The wells that define the locations of standard Vt devices of the second type are masked, and a second voltage threshold implant adjustment is performed to the wells defining the standard Vt devices of the first type, and each of the low Vt devices for both the first and second types. Polysilicon gate stacks are then formed over the wells. The polysilicon gates are doped with a dopant corresponding to the type of well the polysilicon gate stack is built upon. For example, according to one embodiment of the present invention, N+ polysilicon gate stacks are formed over P-type wells, and P+ polysilicon gate stacks are formed over N-type wells. Performance characteristics and control of each device Vt is controlled by regulating at least one of the first and second voltage threshold implant adjustments to the wells, and the doping of the polysilicon gate stacks. For example, according to one embodiment of the present invention, controlling the concentration and energy of the voltage threshold implant adjustments, and the differentiation of N+ and P+ polysilicon gates enables the fabrication of standard and low Vt NMOS and PMOS devices and allows control of device Vt and device performance characteristics.
The following detailed description of the preferred embodiments of the present invention can be best understood when read in conjunction with the following drawings, where like structure is indicated with like reference numerals, and in which:
In the following detailed description of the preferred embodiments, reference is made to the accompanying drawings that form a part hereof, and in which is shown by way of illustration, and not by way of limitation, specific preferred embodiments in which the invention may be practiced. It is to be understood that other embodiments may be utilized and that logical, mechanical and electrical changes may be made without departing from the spirit and scope of the present invention.
It shall be observed that the process steps and structures described herein do not form a complete process flow for manufacturing integrated circuits. The present invention can be practiced in conjunction with a variety of integrated circuit fabrication techniques, including those techniques currently used in the art. As such, not all commonly practiced process steps are disclosed herein. Certain commonly practiced process steps are included in the description herein for example, to provide contextual reference, for illustrative or exemplary purposes, or as is necessary for an understanding of the present invention.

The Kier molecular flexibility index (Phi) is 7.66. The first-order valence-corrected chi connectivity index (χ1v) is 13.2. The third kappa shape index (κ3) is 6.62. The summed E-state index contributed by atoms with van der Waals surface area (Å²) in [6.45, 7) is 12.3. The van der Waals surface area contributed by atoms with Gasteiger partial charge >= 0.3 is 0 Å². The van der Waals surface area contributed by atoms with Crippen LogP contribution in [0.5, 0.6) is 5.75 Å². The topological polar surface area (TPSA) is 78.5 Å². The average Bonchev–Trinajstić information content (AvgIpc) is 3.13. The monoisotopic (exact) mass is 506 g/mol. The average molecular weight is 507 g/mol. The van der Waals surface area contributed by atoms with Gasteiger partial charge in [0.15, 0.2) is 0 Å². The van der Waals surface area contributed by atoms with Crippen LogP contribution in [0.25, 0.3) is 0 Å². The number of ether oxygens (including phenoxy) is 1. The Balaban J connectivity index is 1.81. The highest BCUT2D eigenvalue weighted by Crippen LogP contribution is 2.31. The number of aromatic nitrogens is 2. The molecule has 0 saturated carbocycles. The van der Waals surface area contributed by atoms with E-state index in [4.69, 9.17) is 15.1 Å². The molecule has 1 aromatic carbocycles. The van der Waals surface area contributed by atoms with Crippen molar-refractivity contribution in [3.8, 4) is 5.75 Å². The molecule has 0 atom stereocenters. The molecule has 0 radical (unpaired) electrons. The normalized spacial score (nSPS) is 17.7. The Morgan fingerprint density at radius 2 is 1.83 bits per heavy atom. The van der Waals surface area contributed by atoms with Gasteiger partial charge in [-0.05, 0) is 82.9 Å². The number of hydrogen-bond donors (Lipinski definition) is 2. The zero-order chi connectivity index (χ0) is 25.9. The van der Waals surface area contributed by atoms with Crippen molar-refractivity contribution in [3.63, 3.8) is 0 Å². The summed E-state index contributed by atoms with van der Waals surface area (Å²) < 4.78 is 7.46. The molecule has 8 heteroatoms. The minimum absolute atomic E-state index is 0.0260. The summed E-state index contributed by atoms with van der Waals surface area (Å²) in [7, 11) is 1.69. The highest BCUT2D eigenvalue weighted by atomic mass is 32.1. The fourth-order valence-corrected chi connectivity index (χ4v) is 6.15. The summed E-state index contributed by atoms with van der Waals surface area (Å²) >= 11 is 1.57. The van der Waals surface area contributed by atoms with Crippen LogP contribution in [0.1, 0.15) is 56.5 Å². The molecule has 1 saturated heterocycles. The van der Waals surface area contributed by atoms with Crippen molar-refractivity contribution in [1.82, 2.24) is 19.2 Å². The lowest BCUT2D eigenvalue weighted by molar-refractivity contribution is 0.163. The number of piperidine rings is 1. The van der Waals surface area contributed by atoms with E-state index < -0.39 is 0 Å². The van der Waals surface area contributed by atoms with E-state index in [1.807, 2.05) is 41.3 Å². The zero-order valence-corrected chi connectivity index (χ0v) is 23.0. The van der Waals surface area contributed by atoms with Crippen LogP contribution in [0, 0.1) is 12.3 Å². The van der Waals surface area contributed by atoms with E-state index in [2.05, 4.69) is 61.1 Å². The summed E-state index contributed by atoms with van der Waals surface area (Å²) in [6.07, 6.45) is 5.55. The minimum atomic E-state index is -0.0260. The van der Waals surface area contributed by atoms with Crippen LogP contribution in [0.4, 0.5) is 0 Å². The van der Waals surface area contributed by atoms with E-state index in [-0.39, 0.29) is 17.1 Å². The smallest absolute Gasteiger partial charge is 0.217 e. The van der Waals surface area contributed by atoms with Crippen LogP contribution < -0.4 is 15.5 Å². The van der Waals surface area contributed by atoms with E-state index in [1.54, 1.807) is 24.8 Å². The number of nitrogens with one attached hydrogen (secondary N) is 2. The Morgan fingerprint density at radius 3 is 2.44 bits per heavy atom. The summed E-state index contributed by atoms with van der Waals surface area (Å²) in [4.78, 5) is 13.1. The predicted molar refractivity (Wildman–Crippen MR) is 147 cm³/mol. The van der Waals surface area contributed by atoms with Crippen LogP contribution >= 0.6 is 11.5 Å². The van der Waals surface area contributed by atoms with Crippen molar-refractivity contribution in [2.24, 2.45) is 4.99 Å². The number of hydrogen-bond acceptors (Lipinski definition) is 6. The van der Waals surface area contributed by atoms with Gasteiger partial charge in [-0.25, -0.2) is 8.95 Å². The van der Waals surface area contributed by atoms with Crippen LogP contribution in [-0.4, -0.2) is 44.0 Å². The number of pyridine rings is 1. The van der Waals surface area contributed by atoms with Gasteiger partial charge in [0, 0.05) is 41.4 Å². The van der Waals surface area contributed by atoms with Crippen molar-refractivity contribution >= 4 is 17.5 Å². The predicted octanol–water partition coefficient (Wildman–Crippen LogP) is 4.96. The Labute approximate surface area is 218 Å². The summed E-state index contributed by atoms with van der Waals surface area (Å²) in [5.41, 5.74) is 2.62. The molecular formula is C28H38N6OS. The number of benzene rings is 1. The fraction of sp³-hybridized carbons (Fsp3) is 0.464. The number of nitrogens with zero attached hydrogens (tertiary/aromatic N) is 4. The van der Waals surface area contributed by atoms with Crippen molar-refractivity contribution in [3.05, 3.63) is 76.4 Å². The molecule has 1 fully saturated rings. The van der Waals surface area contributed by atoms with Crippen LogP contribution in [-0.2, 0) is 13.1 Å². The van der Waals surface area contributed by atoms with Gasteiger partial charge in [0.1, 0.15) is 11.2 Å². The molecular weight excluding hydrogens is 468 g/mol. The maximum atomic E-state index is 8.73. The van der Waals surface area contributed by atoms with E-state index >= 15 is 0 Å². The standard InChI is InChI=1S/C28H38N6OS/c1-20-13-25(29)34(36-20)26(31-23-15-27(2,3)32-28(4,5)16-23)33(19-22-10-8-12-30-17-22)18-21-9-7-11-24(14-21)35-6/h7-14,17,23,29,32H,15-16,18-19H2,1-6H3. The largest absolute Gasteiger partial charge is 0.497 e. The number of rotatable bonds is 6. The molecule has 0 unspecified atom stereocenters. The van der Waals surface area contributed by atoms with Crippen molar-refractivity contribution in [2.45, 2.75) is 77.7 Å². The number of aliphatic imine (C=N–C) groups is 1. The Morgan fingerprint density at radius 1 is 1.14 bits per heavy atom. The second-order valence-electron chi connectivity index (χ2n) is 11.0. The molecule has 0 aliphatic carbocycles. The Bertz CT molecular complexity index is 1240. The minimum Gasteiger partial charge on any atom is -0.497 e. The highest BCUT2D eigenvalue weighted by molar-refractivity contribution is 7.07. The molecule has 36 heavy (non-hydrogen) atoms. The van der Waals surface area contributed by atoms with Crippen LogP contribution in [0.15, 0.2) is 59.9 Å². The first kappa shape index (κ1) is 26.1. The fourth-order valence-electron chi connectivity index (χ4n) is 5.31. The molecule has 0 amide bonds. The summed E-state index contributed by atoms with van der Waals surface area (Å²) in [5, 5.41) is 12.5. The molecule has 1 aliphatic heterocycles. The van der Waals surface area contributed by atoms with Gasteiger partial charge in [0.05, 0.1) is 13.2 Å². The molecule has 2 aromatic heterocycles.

Also, as used herein, the formation of a layer or region “over” a substrate or other layer refers to formation above, or in contact with, a surface of the substrate or layer. For example, where it is noted or recited that an insulating layer is formed over a substrate, it is contemplated that intervening structural layers may optionally be present between the insulating layer and the substrate.
Initially, a plurality of isolation regions 14 are formed in the base substrate 12. Each isolation region 14 comprises a shallow trench isolation (STI) region as illustrated. Basically, shallow trenches 16 are formed in the base substrate 12, an optional first oxide layer 18 is formed so as to line the each trench 16, and a first dielectric material 20 is used to fill in each trench 16 over the optional first oxide layer 18. The trenches 16 may contain additional layers or have a geometry that differs from that shown in the Figures depending upon the isolation characteristics desired for a specific application. Further, any known processes may be used to form the isolation regions 14.